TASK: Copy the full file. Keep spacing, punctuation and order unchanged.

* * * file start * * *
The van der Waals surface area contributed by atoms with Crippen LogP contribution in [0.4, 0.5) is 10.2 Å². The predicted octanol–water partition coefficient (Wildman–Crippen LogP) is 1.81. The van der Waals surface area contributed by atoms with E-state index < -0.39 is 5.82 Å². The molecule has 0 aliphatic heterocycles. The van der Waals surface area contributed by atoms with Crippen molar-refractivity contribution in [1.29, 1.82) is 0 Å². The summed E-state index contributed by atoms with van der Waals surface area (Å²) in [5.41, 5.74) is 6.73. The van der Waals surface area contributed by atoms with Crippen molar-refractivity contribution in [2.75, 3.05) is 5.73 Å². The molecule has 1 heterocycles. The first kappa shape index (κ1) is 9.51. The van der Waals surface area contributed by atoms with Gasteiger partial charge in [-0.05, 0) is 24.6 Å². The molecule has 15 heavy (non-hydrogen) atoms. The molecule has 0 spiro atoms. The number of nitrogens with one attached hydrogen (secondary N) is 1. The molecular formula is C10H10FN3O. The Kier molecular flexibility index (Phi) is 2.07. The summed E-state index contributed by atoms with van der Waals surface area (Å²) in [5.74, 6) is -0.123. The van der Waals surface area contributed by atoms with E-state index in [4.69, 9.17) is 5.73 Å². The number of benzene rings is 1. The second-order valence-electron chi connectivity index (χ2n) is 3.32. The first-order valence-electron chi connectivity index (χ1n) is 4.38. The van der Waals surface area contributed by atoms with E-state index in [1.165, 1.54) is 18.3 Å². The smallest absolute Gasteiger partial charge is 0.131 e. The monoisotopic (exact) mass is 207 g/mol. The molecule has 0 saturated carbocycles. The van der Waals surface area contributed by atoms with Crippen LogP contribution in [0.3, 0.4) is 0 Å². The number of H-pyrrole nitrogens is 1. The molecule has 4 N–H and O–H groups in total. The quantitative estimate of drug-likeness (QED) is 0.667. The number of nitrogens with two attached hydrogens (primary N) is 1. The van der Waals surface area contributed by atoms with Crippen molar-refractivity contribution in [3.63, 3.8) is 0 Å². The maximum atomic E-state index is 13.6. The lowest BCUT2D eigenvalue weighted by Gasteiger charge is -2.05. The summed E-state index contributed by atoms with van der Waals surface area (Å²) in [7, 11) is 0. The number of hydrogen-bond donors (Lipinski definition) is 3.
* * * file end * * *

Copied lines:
The van der Waals surface area contributed by atoms with Crippen LogP contribution in [0.4, 0.5) is 10.2 Å². The predicted octanol–water partition coefficient (Wildman–Crippen LogP) is 1.81. The van der Waals surface area contributed by atoms with E-state index < -0.39 is 5.82 Å². The molecule has 0 aliphatic heterocycles. The van der Waals surface area contributed by atoms with Crippen molar-refractivity contribution in [1.29, 1.82) is 0 Å². The summed E-state index contributed by atoms with van der Waals surface area (Å²) in [5.41, 5.74) is 6.73. The van der Waals surface area contributed by atoms with Crippen molar-refractivity contribution in [2.75, 3.05) is 5.73 Å². The molecule has 1 heterocycles. The first kappa shape index (κ1) is 9.51. The van der Waals surface area contributed by atoms with Gasteiger partial charge in [-0.05, 0) is 24.6 Å². The molecule has 15 heavy (non-hydrogen) atoms. The molecule has 0 spiro atoms. The number of nitrogens with one attached hydrogen (secondary N) is 1. The molecular formula is C10H10FN3O. The Kier molecular flexibility index (Phi) is 2.07. The summed E-state index contributed by atoms with van der Waals surface area (Å²) in [5.74, 6) is -0.123. The van der Waals surface area contributed by atoms with E-state index in [4.69, 9.17) is 5.73 Å². The number of benzene rings is 1. The second-order valence-electron chi connectivity index (χ2n) is 3.32. The first-order valence-electron chi connectivity index (χ1n) is 4.38. The van der Waals surface area contributed by atoms with E-state index in [1.165, 1.54) is 18.3 Å². The smallest absolute Gasteiger partial charge is 0.131 e. The monoisotopic (exact) mass is 207 g/mol. The molecule has 0 saturated carbocycles. The van der Waals surface area contributed by atoms with Crippen LogP contribution in [0.3, 0.4) is 0 Å². The number of H-pyrrole nitrogens is 1. The molecule has 4 N–H and O–H groups in total. The quantitative estimate of drug-likeness (QED) is 0.667. The number of nitrogens with two attached hydrogens (primary N) is 1. The van der Waals surface area contributed by atoms with Crippen molar-refractivity contribution in [3.63, 3.8) is 0 Å². The maximum atomic E-state index is 13.6. The lowest BCUT2D eigenvalue weighted by Gasteiger charge is -2.05. The summed E-state index contributed by atoms with van der Waals surface area (Å²) in [7, 11) is 0. The number of hydrogen-bond donors (Lipinski definition) is 3.